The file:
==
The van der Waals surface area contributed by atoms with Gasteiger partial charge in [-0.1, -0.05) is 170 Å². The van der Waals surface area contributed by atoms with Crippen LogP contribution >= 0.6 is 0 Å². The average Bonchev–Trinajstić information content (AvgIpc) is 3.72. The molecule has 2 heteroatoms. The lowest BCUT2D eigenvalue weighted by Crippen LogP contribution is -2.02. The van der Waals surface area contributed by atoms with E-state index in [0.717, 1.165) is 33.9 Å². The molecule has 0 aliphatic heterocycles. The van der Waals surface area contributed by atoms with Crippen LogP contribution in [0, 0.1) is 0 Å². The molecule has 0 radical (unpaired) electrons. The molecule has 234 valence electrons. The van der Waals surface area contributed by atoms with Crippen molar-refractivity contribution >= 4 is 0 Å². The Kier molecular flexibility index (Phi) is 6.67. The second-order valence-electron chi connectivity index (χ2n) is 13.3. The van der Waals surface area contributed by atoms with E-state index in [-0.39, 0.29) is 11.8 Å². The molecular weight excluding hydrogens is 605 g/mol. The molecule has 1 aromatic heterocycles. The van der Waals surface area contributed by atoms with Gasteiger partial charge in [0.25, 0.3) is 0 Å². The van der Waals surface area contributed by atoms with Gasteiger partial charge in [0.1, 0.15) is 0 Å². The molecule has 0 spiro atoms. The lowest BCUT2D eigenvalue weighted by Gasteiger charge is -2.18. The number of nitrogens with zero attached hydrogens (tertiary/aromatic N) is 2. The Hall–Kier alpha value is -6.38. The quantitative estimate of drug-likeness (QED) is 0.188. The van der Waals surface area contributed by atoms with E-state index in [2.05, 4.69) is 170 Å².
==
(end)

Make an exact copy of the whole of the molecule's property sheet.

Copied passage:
The van der Waals surface area contributed by atoms with Gasteiger partial charge in [-0.1, -0.05) is 170 Å². The van der Waals surface area contributed by atoms with Crippen LogP contribution >= 0.6 is 0 Å². The average Bonchev–Trinajstić information content (AvgIpc) is 3.72. The molecule has 2 heteroatoms. The lowest BCUT2D eigenvalue weighted by Crippen LogP contribution is -2.02. The van der Waals surface area contributed by atoms with E-state index in [0.717, 1.165) is 33.9 Å². The molecule has 0 aliphatic heterocycles. The van der Waals surface area contributed by atoms with Crippen LogP contribution in [0, 0.1) is 0 Å². The molecule has 0 radical (unpaired) electrons. The molecule has 234 valence electrons. The van der Waals surface area contributed by atoms with Crippen molar-refractivity contribution >= 4 is 0 Å². The Kier molecular flexibility index (Phi) is 6.67. The second-order valence-electron chi connectivity index (χ2n) is 13.3. The van der Waals surface area contributed by atoms with E-state index in [-0.39, 0.29) is 11.8 Å². The molecular weight excluding hydrogens is 605 g/mol. The molecule has 1 aromatic heterocycles. The van der Waals surface area contributed by atoms with Gasteiger partial charge in [0.25, 0.3) is 0 Å². The van der Waals surface area contributed by atoms with Gasteiger partial charge in [0.1, 0.15) is 0 Å². The molecule has 0 spiro atoms. The lowest BCUT2D eigenvalue weighted by Gasteiger charge is -2.18. The number of nitrogens with zero attached hydrogens (tertiary/aromatic N) is 2. The Hall–Kier alpha value is -6.38. The quantitative estimate of drug-likeness (QED) is 0.188. The van der Waals surface area contributed by atoms with E-state index in [2.05, 4.69) is 170 Å².